Hunter S. Thompson said, “When the going gets weird, the weird turn pro.” And nothing screams professional weirdness like the pleasantly depraved artwork of Zachary Sweet. There’s something perplexing and almost disturbing about Zachary’s work that is somehow familiar and comforting at the very same time… like a delightfully frightening nightmare that you look forward to drifting into after a dose of too much reality. Zachary’s subjects are ones that seem born out of a wild world of psychotic debauchery and pop culture perversion and will sink their teeth into like a Pollock-splattered vampire from outer space. To see more of Zachary’s insane artwork, click here.
It seems like one of the most inherent aspects of the human condition is a nearly constant self-focus. In other words, we as humans are perpetually concerned with ourselves and what we think, feel, and believe as individuals. Essentially, we’re all egomaniacs to a certain degree.
But don’t get me wrong: I’m not trying to say that people are innately evil or selfish. I don’t believe that; I just think that sometimes it’s difficult for us to see beyond ourselves. As a result, we often take on the role of the observer instead of the observed. We view the world around us and the wildlife that inhabits it as a sort of menagerie designed for our own entertainment, and we never stop to think that perhaps we’re being watched as much or more than we watch the creatures with whom we share this amazing world.
When I look at Victoria’s refreshing portrait of these two docile yet inquisitive wolves, I feel as if it is I who am on display for the wolf instead of the wolf being on display for me. This illustration makes me feel very small in some ways but very alive as well because it reminds me that the world is not my personal possession to have and hold and do with it as I please. It belongs to us all, humans and animals alike…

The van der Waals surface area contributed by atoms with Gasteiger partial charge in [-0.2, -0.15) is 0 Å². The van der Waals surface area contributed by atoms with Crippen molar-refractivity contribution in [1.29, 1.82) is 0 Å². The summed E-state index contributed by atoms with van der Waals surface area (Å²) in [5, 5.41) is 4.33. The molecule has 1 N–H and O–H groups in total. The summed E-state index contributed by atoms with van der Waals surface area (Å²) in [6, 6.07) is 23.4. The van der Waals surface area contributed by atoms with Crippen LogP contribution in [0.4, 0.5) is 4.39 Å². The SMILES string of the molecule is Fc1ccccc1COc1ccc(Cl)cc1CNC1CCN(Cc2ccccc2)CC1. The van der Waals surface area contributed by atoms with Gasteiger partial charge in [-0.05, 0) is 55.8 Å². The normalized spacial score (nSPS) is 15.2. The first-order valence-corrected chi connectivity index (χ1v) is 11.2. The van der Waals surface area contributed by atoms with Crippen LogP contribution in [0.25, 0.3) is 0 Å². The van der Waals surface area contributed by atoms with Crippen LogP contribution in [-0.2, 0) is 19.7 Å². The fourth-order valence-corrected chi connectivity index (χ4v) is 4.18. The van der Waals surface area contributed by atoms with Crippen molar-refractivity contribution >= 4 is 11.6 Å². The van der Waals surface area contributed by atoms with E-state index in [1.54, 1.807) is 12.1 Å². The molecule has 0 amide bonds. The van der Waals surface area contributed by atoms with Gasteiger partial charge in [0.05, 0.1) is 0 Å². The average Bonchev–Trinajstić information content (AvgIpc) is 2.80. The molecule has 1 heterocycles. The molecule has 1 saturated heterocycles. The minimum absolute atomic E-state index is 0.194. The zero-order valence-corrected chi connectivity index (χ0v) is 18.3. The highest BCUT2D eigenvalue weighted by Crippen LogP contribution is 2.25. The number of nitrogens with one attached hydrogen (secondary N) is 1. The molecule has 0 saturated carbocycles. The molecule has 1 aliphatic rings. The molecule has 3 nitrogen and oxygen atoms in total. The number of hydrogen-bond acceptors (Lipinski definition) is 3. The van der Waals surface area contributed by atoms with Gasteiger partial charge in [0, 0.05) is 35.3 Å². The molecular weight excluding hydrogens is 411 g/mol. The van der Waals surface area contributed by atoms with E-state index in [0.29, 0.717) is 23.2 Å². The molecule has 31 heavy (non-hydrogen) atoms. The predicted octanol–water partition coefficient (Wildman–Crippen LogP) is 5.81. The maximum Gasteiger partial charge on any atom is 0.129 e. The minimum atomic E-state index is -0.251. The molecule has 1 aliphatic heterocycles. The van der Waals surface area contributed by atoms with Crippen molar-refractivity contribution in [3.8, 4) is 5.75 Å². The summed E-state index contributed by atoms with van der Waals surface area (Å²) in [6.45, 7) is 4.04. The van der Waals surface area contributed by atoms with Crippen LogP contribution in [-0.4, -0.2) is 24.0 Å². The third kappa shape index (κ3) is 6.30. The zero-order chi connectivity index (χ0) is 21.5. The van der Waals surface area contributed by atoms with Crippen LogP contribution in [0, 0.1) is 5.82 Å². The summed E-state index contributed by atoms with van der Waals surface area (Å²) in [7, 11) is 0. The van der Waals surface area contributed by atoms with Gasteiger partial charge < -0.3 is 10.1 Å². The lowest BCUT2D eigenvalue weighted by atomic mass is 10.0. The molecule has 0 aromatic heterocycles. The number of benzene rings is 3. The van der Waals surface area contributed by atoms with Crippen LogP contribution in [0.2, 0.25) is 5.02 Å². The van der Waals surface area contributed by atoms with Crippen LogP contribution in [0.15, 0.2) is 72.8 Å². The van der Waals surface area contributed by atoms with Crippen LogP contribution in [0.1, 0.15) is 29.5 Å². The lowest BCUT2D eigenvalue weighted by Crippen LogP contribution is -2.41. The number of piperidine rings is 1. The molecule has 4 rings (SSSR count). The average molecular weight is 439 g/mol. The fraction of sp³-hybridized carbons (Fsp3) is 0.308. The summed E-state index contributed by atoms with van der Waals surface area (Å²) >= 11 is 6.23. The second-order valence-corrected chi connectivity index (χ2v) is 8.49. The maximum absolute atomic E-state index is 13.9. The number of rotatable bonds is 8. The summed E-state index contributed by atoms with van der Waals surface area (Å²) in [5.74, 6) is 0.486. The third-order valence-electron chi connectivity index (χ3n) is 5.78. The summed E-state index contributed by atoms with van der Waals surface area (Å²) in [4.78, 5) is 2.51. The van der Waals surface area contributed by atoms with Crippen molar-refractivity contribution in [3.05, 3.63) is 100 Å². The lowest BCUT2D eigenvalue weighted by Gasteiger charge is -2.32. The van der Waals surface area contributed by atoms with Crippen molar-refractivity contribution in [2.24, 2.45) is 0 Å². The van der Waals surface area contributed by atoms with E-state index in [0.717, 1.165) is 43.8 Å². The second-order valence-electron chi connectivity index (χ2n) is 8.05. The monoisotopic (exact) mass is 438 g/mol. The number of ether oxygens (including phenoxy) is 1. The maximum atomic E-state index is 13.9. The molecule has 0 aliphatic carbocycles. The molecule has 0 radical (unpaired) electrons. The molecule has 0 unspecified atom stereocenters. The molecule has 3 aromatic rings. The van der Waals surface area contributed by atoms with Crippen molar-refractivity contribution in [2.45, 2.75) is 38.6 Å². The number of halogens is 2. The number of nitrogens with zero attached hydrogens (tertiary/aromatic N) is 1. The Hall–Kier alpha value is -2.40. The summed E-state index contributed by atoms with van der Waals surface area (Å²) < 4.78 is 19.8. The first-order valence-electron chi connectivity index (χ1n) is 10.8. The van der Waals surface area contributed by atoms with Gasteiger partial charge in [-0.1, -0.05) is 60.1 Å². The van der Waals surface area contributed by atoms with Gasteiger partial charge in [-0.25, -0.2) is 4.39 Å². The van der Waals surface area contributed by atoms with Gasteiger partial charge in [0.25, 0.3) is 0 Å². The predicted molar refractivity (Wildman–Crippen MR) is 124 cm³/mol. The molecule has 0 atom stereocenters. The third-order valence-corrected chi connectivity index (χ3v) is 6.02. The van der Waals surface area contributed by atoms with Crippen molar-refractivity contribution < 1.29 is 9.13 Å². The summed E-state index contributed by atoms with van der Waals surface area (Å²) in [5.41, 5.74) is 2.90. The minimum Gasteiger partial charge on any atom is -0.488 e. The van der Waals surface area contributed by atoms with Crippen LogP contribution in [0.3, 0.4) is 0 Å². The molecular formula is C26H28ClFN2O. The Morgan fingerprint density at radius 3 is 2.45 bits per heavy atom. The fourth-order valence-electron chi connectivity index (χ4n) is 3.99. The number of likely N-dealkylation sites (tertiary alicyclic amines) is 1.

Earlier today Victoria sent me a link to this amazing a time-lapse video of her creative process in action. I was blown away to say the least, and I simply couldn’t resist passing it along to you. While the video reflects a personal sentiment of love between two individuals, the the beauty of the creative process and the majesty of the end result is something that we can all share in together. Happy Valentines Day, everyone!
To view more of Victoria’s spectacular creations, click here.
The hectic lines and sharp angles that make up this demonic looking lupine spoke to me (or rather screamed at me) when I first laid eyes on it, and the voice that I heard had just two words to say: Heavy Metal. Yes, friends, the black masters and dark agents of that maniacal yet melodic music serve as the perfect accompaniment for this chilling rendering or a wolf on the prowl. With the ears lifted almost like horns and eyes narrowed to the sharpness of razor blades, this wolf certain seems in search of an an unsuspecting prey. And while I’m all for lupine rights and I fully support the freedoms of our animal friends, I’m tempted to take Dio’s advice and lock this wolf up before he wreaks havoc on us all!
Sometimes it seems like as if we’re viewing the wolf through a sort of window, doesn’t it? The pane that separates us from the animal is thin and transparent, but its dividing powers are real enough. Is the life that we ascribe to this beautiful creature accurate in the least? Is our perception of its existence remotely realistic? Or does the glass distort the image and present to us a romanticized rendering of a thing that simply isn’t real? I suppose that no one really knows, for no one can be both man and wolf. We view the wolf in the only way we can, through the window of our own existence, creating in it only what we want to see. It’s true essence will forever be a mystery, but in the end, whose to say that this isn’t what makes the creature the alluring creature that it is…